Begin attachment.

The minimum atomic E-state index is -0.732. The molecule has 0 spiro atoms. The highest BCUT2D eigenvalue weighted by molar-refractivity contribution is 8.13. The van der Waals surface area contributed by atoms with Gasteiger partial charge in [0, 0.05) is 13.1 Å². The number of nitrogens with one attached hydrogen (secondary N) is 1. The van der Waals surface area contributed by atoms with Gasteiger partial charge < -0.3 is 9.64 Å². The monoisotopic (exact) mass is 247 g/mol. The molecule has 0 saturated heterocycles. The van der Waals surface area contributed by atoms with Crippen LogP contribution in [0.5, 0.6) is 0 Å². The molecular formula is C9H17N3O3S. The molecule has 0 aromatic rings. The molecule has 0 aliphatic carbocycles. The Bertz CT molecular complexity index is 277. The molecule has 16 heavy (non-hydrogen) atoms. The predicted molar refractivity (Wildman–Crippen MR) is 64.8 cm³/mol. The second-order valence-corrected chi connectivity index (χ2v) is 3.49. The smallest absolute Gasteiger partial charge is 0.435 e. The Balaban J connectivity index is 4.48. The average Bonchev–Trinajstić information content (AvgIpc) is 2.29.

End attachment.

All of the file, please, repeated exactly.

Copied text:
The minimum atomic E-state index is -0.732. The molecule has 0 spiro atoms. The highest BCUT2D eigenvalue weighted by molar-refractivity contribution is 8.13. The van der Waals surface area contributed by atoms with Gasteiger partial charge in [0, 0.05) is 13.1 Å². The number of nitrogens with one attached hydrogen (secondary N) is 1. The van der Waals surface area contributed by atoms with Gasteiger partial charge < -0.3 is 9.64 Å². The monoisotopic (exact) mass is 247 g/mol. The molecule has 0 saturated heterocycles. The van der Waals surface area contributed by atoms with Crippen LogP contribution in [0.5, 0.6) is 0 Å². The molecular formula is C9H17N3O3S. The molecule has 0 aromatic rings. The molecule has 0 aliphatic carbocycles. The Bertz CT molecular complexity index is 277. The molecule has 16 heavy (non-hydrogen) atoms. The predicted molar refractivity (Wildman–Crippen MR) is 64.8 cm³/mol. The second-order valence-corrected chi connectivity index (χ2v) is 3.49. The smallest absolute Gasteiger partial charge is 0.435 e. The Balaban J connectivity index is 4.48. The average Bonchev–Trinajstić information content (AvgIpc) is 2.29.